Home schooling: there must be better supervision of children’s learning progress | Protecteur du Citoyen
April 28, 2015

Home schooling: there must be better supervision of children’s learning progress

Québec City, April 28, 2015 – At a time when the number of homeschooled children is on the rise in Québec, the Québec Ombudsman notes that supervision and follow up of their learning by educational institutions is spotty and sometimes inadequate.

In the investigation report it released today, it recommended that the Ministère de l’Éducation, de l’Enseignement supérieur et de la Recherche (the Department) examine educational project evaluation practices and the different methods that could be used for better monitoring of homeschooled children’s learning. As Ombudsperson Raymonde Saint-Germain sees it, such a situation raises concerns as to the ability to ensure that the children get an education at least equivalent to what they would receive in the public system.

In recent years, the number of homeschooled children has increased from approximately 800 in 2007-2008 to currently more than 1,100. These figures exclude the some 2,000 children whose parents have not applied for their children’s formal exemption from compulsory school attendance. In most cases, parents choose to home school their children for pedagogical and social reasons such as learning pace and special needs.

At the close of the investigation it conducted, the Québec Ombudsman observed that there is no follow up for a good many of these children and that evaluation criteria vary widely depending on the school community.

"In light of this, there is reason to question the diversity and scope of supervision and evaluation practices for homeschooled children’s learning. I am concerned that evaluation criteria and methods are very variable and some school communities do not have all the expertise needed to support parent-educators,” has concluded Raymonde Saint-Germain.

Develop the school community’s expertise and harmonize practices

Emphasizing the risk, given such a context, that children could be socially isolated and deprived of the education to which they are entitled, the Québec Ombudsman made eight recommendations to the Department with a view to preventing and correcting all harmful situations for all homeschooled children. The proposed measures are intended not only for situations in which children have been exempted from compulsory school attendance, but are also designed to incite parents to regularize the status of a child who is receiving unsanctioned home schooling and who has no contact with the school.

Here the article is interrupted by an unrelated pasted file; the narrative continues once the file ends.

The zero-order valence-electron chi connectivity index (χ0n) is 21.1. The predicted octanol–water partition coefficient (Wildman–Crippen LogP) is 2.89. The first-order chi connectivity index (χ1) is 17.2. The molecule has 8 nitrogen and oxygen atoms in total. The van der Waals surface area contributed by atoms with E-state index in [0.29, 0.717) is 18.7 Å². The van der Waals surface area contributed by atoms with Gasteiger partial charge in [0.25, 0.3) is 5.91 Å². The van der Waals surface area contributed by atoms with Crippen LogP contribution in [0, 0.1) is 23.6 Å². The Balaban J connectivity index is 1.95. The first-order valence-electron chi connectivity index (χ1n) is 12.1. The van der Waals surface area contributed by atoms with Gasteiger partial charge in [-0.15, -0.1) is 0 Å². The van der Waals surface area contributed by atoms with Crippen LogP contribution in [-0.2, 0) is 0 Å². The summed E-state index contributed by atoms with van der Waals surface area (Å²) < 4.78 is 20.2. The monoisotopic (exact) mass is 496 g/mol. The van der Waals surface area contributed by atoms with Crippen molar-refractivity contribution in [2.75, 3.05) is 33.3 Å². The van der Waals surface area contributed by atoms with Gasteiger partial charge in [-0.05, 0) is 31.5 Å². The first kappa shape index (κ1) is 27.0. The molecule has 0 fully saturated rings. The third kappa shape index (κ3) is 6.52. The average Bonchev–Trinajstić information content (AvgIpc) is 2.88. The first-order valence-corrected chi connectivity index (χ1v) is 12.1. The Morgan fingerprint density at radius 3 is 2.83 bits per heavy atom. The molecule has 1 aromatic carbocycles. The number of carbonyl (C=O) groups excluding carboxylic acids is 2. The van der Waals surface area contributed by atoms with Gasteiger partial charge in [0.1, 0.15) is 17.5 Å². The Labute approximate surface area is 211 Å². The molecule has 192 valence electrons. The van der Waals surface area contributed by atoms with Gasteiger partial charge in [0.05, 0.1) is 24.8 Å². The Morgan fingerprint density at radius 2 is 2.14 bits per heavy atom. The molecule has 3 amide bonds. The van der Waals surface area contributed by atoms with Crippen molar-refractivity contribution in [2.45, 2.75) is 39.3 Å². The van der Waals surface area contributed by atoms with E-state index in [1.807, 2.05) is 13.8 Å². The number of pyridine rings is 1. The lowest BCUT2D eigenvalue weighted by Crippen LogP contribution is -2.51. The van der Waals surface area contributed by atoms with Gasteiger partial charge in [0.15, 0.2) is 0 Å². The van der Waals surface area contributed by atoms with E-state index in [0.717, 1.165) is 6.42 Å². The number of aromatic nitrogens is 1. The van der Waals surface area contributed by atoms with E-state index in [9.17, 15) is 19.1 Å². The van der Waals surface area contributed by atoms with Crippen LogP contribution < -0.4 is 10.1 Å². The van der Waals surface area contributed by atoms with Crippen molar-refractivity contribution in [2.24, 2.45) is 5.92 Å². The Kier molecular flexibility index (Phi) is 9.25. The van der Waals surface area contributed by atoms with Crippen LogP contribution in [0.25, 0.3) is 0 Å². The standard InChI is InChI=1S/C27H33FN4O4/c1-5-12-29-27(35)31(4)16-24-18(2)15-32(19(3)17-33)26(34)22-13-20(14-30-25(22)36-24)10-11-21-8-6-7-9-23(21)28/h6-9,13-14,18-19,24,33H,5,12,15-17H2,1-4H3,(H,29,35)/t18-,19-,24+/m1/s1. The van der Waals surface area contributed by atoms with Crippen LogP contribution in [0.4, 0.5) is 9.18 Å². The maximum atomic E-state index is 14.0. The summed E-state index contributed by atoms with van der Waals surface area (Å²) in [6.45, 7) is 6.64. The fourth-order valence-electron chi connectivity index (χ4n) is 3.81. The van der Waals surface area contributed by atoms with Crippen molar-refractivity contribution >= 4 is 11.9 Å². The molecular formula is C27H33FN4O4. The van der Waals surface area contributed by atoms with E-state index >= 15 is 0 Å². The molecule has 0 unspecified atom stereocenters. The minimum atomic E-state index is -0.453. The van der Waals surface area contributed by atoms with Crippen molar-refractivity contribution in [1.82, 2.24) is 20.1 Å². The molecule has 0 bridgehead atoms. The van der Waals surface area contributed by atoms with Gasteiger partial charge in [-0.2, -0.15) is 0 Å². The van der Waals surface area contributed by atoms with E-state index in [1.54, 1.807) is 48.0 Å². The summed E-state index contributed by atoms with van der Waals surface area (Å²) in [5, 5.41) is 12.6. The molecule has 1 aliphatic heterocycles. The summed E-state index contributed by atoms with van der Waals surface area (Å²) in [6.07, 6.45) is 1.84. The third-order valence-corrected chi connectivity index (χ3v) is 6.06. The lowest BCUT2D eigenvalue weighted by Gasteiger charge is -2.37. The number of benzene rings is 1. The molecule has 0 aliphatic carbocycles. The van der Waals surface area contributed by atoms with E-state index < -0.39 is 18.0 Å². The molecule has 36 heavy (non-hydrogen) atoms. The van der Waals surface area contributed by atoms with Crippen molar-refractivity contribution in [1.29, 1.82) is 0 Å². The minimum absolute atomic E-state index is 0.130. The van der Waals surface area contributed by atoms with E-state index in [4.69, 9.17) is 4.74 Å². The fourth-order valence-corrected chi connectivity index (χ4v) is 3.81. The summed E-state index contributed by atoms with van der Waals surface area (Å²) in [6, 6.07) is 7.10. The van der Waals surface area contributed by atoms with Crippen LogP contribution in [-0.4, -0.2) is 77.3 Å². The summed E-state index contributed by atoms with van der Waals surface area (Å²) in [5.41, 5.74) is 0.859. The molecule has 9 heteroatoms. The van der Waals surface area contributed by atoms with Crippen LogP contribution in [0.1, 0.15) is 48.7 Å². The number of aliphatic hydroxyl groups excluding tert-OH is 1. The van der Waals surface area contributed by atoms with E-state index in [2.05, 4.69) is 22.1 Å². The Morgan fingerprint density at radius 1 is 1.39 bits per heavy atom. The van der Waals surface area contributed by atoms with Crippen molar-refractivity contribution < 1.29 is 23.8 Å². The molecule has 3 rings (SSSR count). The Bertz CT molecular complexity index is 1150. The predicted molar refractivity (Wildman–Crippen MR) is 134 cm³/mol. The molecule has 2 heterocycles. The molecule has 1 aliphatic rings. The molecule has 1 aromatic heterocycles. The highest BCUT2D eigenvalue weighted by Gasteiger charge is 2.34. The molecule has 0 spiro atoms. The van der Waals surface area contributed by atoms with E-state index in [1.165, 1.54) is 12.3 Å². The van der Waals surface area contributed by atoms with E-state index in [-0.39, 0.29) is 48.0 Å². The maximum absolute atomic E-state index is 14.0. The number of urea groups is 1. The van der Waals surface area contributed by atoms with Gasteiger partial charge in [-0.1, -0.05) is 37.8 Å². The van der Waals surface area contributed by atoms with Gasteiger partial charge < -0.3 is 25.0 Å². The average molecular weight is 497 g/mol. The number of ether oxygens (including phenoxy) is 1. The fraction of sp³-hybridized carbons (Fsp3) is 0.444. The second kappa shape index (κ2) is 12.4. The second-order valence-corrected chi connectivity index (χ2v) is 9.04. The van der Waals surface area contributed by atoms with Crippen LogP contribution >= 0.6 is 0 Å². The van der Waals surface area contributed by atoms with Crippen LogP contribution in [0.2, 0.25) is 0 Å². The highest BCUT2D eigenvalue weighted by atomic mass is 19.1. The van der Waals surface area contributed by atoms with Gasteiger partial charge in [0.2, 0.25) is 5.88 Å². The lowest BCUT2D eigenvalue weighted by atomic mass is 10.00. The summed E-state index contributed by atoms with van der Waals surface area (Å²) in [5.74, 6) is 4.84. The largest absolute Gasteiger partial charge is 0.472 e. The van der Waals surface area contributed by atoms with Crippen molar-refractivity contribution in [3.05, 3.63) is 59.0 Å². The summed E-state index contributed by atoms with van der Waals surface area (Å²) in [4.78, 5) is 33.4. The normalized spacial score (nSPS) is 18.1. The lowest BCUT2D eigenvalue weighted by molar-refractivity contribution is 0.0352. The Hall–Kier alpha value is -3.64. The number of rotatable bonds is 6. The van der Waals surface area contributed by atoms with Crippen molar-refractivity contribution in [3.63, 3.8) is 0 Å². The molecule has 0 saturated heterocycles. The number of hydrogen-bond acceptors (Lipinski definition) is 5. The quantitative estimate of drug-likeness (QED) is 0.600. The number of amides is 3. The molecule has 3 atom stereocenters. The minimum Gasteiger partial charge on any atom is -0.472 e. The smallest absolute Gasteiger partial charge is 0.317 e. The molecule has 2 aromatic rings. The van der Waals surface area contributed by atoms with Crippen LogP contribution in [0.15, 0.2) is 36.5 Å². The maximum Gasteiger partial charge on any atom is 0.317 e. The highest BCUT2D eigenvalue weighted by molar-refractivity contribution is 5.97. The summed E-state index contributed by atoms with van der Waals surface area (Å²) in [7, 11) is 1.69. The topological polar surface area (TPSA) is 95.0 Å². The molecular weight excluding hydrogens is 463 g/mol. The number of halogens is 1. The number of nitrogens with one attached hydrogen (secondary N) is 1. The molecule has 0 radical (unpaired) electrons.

In order to harmonize and optimize practices across the education system, the Québec Ombudsman recommends that the Department:

  • Examine the standards for evaluating educational projects and the different methods that could be used for better follow up of homeschooled children’s learning.
  • Initiate and support dialogue and cooperation by education players in order to:
    • share best practices in matters of supervision and follow up;
    • standardize administrative procedures;
    • improve information and support to parents. In this regard, the Québec Ombudsman recommends that the Department identify the training needs of the players and support school boards in responding to these needs.
  • Encourage school authorities to offer material support (e.g. loan of instructional material, school library loans, student card) to parents and their children exempted from school attendance.
  • Study the possibility of expanding access to distance education to homeschooled children under age 16 exempted from attending school.

In cases of legal dispute, favour mediation

The Québec Ombudsman has seen that collaboration between education authorities and parents can become so strained that there is no longer any communication between them. This is when, in some cases, the school authorities report the situation to the Director of Youth Protection. Most of the time, when there are no other grounds, the report is dismissed. However, the impact of this recourse may mean complete severing of the ties between the school board and the parents. The Québec Ombudsman recommends that the Student Ombudsman in every school board be empowered to intervene in such situations and to assume his or her mediating role effectively so as to keep disputes out of the court.

The Department welcomed the Québec Ombudsman’s recommendations.

To be consulted:

Report by the Québec Ombudsman on home schooling: for respect of children’s right to education (summary) (PDF, 167 KB)

Press relations:

Carole-Anne Huot, 418-646-7143/418-925-7994